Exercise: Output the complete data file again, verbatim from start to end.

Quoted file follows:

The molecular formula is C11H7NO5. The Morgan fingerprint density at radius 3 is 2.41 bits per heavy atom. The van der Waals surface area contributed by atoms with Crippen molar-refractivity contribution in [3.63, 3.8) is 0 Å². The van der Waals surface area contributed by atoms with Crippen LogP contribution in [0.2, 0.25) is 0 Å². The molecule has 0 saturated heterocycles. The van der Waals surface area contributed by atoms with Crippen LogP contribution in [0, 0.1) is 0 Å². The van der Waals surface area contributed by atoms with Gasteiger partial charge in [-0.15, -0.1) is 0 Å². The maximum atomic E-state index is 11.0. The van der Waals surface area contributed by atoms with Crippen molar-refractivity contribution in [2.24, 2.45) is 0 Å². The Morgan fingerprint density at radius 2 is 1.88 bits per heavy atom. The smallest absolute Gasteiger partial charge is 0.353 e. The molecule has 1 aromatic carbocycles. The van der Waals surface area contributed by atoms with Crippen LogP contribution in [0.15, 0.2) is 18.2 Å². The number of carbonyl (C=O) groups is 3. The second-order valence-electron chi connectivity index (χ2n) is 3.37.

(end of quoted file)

The molecular formula is C11H7NO5. The Morgan fingerprint density at radius 3 is 2.41 bits per heavy atom. The van der Waals surface area contributed by atoms with Crippen molar-refractivity contribution in [3.63, 3.8) is 0 Å². The van der Waals surface area contributed by atoms with Crippen LogP contribution in [0.2, 0.25) is 0 Å². The molecule has 0 saturated heterocycles. The van der Waals surface area contributed by atoms with Crippen LogP contribution in [0, 0.1) is 0 Å². The van der Waals surface area contributed by atoms with Gasteiger partial charge in [-0.15, -0.1) is 0 Å². The maximum atomic E-state index is 11.0. The van der Waals surface area contributed by atoms with Crippen molar-refractivity contribution in [2.24, 2.45) is 0 Å². The Morgan fingerprint density at radius 2 is 1.88 bits per heavy atom. The smallest absolute Gasteiger partial charge is 0.353 e. The molecule has 1 aromatic carbocycles. The van der Waals surface area contributed by atoms with Crippen LogP contribution in [0.15, 0.2) is 18.2 Å². The number of carbonyl (C=O) groups is 3. The second-order valence-electron chi connectivity index (χ2n) is 3.37.